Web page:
Desai, when he was younger, had played against Tambe in Mumbai. But while most cricketers, upon ageing, gravitated towards other aspects of the game, Tambe continued to toil in local tournaments. The feedback Desai always heard from batsmen in Mumbai was how tough it was to slog Tambe. “Well, there is this other one guy...” Desai recalls telling Dravid.
In the many years he spent at RR, Desai has played an instrumental role in discovering and nurturing less-known talents. The team unearthed, among others, Sanju Samson, Ravindra Jadeja, Stuart Binny, Karun Nair and Naman Ojha. In 2014, they benched one of their finds, Deepak Hooda, for an entire season so he could soak in the pressures of the tournament. When they launched him the next year, he was a revelation, changing the complexion of games within a few overs. Unsurprisingly, this year, he was picked up by Sunrisers Hyderabad for Rs 4.2 crore.
Every IPL team is now packed with uncapped talents. Mumbai Indians picked up Kishore Kamath, a 21-year-old legspinner who was spotted in the Karnataka Premier League, for Rs 1.4 crore, and Nathu Singh, a promising Rajasthan fast bowler whose father works as a labourer in a wire factory, for Rs 3.2 crore. Gujarat Lions bought Eklavya Dwivedi, who never got much of a chance when he was part of CSK and Pune Warriors for Rs 1 crore, and the 17-year-old Ishan Kishan for Rs 35 lakh. Delhi Daredevils, for instance, has dumped most of its star players and opted to build a team entirely on youngsters.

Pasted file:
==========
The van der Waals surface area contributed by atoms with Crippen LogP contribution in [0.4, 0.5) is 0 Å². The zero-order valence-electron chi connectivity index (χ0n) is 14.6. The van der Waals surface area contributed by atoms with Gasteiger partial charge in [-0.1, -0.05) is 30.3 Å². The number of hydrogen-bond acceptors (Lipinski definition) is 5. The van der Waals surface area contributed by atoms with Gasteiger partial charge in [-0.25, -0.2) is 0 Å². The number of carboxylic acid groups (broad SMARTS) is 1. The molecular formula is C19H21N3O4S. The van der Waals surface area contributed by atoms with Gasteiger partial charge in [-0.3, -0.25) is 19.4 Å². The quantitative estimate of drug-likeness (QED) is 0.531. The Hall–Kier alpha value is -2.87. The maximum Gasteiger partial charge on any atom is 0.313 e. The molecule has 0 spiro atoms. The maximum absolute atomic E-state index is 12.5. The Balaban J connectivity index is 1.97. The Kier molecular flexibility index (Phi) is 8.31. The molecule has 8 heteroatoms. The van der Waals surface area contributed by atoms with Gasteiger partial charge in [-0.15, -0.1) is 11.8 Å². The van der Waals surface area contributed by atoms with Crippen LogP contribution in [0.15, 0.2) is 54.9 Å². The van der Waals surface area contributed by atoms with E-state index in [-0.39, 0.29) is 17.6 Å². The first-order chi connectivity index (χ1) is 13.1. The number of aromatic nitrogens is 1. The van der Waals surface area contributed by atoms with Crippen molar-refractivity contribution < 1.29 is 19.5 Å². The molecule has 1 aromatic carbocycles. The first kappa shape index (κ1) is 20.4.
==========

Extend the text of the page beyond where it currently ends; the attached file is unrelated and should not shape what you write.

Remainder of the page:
Earlier this year, Desai went to Wankhede stadium to watch a Twenty20 Syed Mustaq Ali Trophy match between Baroda and Mumbai. Tambe was one of Mumbai’s bowlers. In the opposite camp, were heavy hitters like Yusuf Pathan, Deepak Hooda and Hardik Pandya. With Tambe, now over 44 years of age, the question everyone seems to ask is how much longer he can play and at what intensity. That day, although Mumbai lost, Tambe took three wickets, including those of Pathan and Pandya.
Later, when Gujarat Lions was picking their squad, Desai had no hesitation zeroing in on a legspinner. “I had heard about many names in the domestic circuit,” he says. “But to me, on a good batting pitch, Tambe is still the most difficult legspinner to hit.”